FUTURES AFRICA: Trends for Women by 2030.

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How do we plan and build the future we want in a measured and deliberate manner, using current trends and projecting into the future?

FUTURES AFRICA: Trends for Women by 2030. This is a collation of available data, trends and facts that help us better understand and imagine the future of the African woman and the African Women’s rights movement. The report is a result of our Strategic thinking process and an intentional decision to focus on the future when strategising around the future of AWDF. The process involved talking and thinking through large amounts of research, resulting in Futures Africa, the first document of its kind from a process that was as novel as its product. It allowed us to better understand the growing issues within women’s rights– and how those issues may snowball into larger more complex problems in the future.

Futures Africa is a baseline document and contains a wide selection of available and relevant data pertaining to the African Women’s rights movement and African women in general. There were certainly some limitations and gaps within the data collected but the questions in each section encouraged discussion that required more research and underscored the need for more data that pertains directly to African women. The existing data highlights key trends for African Women and this study focused on key areas where positive change can be undertaken in order to help shift the future in a more desirable direction. Social trends like Demography, Urbanization, Mental health and Education as well as Economic trends including Female Labor force participation, food sovereignty and poverty reduction were all captured and analysed. Other trends that were critically examined included Governance and Trends in Internet use especially the growing use of mobile technology on the continent, and its implication on how African Women will interact in virtual spaces in the future.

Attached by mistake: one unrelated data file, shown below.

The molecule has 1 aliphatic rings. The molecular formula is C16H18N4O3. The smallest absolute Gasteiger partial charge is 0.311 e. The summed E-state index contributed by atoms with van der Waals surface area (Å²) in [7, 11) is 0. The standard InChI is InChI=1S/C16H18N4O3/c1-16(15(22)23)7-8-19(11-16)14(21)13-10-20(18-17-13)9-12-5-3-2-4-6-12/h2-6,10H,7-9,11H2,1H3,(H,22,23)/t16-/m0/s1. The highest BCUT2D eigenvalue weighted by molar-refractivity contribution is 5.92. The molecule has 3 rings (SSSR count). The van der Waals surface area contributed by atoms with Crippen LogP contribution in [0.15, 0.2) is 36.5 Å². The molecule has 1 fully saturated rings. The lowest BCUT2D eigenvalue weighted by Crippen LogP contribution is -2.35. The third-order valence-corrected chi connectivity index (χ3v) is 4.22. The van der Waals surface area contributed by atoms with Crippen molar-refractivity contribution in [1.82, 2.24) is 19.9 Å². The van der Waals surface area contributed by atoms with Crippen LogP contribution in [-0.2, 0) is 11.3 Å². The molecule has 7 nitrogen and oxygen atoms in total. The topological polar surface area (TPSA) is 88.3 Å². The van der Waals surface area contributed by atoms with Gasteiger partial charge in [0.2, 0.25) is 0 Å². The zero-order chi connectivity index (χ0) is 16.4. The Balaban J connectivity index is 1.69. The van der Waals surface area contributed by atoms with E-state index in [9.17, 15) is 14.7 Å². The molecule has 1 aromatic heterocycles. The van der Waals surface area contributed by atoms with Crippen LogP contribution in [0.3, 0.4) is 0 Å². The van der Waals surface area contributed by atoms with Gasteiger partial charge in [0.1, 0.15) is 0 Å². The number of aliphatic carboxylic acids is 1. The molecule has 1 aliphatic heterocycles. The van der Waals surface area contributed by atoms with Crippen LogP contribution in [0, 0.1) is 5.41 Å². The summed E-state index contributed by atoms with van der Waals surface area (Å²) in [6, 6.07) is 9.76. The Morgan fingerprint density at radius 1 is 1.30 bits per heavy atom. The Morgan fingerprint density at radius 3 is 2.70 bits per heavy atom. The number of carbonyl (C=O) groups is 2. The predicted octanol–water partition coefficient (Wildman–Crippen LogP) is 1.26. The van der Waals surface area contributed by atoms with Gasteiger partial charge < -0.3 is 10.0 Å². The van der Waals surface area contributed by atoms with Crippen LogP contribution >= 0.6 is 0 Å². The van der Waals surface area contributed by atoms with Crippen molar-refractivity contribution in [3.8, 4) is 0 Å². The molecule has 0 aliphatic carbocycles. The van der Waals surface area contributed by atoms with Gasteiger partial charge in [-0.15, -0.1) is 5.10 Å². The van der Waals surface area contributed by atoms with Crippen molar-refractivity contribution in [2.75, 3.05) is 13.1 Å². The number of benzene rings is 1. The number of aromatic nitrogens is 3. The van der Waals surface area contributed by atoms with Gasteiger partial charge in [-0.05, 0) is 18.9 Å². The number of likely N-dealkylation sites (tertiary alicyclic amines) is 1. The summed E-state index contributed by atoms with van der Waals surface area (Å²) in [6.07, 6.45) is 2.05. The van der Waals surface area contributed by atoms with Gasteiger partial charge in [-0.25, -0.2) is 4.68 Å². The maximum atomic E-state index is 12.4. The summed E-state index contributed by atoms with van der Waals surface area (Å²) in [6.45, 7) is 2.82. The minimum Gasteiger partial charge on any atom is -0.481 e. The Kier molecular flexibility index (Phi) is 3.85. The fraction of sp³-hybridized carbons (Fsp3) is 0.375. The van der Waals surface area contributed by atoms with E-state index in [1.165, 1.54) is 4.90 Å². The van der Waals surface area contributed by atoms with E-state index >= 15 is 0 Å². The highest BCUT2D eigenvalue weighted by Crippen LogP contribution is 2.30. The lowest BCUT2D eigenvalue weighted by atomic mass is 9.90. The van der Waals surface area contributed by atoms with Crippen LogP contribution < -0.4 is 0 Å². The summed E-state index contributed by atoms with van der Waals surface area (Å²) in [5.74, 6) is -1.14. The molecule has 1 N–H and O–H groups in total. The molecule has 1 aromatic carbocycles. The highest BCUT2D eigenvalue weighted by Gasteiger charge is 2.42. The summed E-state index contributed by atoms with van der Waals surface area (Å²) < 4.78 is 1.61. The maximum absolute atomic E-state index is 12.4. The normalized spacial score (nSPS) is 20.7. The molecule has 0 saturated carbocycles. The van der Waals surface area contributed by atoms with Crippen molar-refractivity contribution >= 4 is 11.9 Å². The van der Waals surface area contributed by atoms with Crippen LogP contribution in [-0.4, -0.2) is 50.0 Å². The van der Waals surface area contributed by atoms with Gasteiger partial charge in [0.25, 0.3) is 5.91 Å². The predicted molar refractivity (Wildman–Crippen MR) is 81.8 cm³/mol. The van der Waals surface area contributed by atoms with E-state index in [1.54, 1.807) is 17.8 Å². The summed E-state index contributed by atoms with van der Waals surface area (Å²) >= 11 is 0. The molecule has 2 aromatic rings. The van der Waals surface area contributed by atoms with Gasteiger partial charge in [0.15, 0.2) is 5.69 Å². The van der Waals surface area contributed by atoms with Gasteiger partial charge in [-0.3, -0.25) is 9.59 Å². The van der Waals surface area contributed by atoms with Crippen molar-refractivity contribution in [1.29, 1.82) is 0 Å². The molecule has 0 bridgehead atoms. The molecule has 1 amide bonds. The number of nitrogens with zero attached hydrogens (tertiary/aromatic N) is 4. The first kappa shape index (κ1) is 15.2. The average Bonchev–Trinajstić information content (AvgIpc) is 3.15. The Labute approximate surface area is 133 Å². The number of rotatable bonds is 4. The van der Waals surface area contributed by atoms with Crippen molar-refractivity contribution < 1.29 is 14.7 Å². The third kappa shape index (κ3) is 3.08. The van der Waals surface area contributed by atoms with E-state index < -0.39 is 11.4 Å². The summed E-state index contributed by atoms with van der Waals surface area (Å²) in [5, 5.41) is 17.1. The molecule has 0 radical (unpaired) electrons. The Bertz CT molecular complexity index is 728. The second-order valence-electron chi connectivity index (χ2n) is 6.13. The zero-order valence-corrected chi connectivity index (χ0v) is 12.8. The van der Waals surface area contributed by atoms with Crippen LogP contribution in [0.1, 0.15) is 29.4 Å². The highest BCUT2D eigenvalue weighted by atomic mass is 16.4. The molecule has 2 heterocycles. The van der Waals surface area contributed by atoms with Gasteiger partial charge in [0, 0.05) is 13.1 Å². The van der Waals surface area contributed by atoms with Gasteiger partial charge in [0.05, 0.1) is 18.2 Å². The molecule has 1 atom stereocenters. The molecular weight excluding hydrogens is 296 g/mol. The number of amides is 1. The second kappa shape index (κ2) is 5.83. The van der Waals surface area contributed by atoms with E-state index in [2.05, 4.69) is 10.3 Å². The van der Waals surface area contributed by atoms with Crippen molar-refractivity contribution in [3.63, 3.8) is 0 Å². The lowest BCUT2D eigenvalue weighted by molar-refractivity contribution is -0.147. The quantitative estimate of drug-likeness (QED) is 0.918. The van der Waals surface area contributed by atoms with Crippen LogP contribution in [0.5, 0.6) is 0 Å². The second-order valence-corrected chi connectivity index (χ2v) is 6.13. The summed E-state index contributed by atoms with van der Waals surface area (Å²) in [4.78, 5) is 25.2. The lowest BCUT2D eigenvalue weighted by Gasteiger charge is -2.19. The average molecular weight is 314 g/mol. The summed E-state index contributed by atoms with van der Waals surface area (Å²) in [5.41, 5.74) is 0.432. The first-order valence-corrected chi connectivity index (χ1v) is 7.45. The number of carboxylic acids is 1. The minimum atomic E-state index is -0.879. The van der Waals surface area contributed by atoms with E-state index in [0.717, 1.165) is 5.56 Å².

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Although some trends were troubling, it was important to see the impact of women’s rights work over the years and the necessity for new thinking and new strategies. For example, although great strides have been made in the criminalisation of child marriage, data shows that we would need to cover 8 times as much ground in order to end child marriage by 2030. This highlights the need for more advocacy and strategies to bring an end to this flagrant violation of women’s rights . Some data also highlighted the growing importance of young women’s movements and how they have managed to connect and organise over social media.


This study is the beginning of a new and radical thinking about the direction of women’s rights movements and it offers both a daunting and exciting foray into the future. To explore other aspects of our futures research and also see animated versions please visit our futures page (awdf.org/futures)

To see the report in its entirety please click the link below:

Futures Report